Analysis Of Elise Wiesel's Night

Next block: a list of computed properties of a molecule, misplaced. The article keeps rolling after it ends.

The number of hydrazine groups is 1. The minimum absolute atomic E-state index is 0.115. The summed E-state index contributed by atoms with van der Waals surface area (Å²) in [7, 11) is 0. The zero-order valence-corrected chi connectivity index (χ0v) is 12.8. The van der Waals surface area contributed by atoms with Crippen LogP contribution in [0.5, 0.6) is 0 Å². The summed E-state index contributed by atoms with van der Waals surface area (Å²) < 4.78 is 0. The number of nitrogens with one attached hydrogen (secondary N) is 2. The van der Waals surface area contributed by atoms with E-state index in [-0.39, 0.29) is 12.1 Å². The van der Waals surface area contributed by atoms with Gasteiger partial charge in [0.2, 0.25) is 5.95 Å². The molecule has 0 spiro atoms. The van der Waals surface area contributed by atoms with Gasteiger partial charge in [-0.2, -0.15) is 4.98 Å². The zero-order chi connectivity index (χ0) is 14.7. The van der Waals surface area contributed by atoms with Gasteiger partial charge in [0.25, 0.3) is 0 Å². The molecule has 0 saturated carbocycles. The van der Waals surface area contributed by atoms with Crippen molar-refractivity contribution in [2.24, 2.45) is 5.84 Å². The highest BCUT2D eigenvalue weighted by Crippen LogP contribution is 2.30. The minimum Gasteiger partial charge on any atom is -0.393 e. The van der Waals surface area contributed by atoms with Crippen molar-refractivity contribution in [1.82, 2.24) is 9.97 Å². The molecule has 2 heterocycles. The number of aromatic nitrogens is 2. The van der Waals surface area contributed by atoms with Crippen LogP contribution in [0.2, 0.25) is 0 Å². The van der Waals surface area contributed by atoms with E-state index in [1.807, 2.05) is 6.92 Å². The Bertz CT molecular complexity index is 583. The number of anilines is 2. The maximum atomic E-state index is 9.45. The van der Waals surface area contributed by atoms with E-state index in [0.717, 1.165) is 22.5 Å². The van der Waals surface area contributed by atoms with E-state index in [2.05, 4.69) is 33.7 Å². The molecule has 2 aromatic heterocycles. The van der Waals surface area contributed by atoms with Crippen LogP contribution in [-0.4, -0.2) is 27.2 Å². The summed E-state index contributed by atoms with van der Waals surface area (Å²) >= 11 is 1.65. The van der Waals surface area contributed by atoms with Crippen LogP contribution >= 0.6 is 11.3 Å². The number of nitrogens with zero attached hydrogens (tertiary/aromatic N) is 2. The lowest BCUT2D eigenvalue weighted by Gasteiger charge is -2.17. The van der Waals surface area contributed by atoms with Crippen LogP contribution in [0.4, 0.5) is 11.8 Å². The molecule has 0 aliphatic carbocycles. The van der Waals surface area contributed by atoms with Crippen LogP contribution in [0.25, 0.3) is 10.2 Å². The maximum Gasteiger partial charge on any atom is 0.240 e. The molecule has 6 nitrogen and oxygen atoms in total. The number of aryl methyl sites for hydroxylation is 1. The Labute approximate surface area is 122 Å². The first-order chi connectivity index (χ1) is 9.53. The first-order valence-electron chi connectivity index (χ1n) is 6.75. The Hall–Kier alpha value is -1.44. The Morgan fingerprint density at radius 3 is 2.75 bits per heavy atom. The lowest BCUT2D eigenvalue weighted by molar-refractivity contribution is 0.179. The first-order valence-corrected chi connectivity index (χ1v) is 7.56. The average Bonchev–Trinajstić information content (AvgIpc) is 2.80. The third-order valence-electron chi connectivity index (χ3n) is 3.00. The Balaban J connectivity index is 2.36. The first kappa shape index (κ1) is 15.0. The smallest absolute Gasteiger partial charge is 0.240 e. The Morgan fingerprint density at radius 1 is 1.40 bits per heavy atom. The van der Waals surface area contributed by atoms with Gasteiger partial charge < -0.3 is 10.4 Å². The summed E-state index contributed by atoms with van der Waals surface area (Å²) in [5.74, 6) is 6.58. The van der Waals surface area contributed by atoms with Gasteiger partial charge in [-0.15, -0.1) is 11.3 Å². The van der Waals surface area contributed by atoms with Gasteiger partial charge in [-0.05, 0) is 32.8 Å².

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Night, originally published in 1956, written by Nobel Peace Prize author and activist Holocaust survivor Elise Wiesel and translated by his wife, Marion Wiesel, is the first book of a trilogy – Night, Dawn, and Day – revealing the terrifyingly tragic personal account of Wiesel’s experiences in the Nazi German concentration camps at Auschwitz and Buchenwald. Alongside its counterpart Anne Frank’s Diary of a Young Girl, Wiesel’s Night reflects a deeper and much more emotional description of the Holocaust, as only a victim who’s witnessed and confronted by absolute evil could think of doing. Night was written to keep history from repeating itself. Wiesel rouses the devastatingly painful memories of his past that he’s previously vowed to remain silent, detailing the death of his own family, loss of his childhood innocence, and forfeit of his hope for humanity and faith in God, candidly depicting the atrocity of what can never be forgiven nor forgot. Although Night is an entire collection of memoirs from Wiesel, he’s not the novel’s main protagonist. In fact, he’s not even mentioned in the novel at all. The pain would probably be too unbearable if Wiesel had to write about himself, so instead, he created an alter ego. Night is narrated from the limited, first-person point of view of Eliezer “Elie” Wiesel, a highly observant, introspective 15-year-old Jewish boy. Wiesel vicariously lives through this slightly fictional character, relating his own experiences to that of Eliezer’s. Elie lives in the peaceful and quiet town of Sighet, located in Hungraian Transylvania. Moshe the Beadle, the synagogue’s caretaker and Elie’s friend, was deported months ago but recently returned to forewarn the Jews about Hitler and the Nazis. No one believ... ... middle of paper ... ...larly. He raises the question about the evil of humanity, but never answers it. Instead, he lets his story, or method, speaks for itself. No one after reading Night can be uncertain of the negative influences of genocide, or ever doubt the importance of the Holocaust, which is his purpose. In conclusion, Night is a novel everyone should read at least once in their lives. In just over 100 pages, Wiesel vividly illustrates his horrific experiences of one of the most awful tragedies of the 20th century. Wiesel can never bring himself to forget what unimaginable cruelty he witnessed in the concentration camps, so instead, he reminds. He reminds us of what never can happen again. Wiesel shares the tremendous weight of his burden, giving so much of himself for the benefit of others. The words he presses to paper will forever live in the hearts of those that read them.

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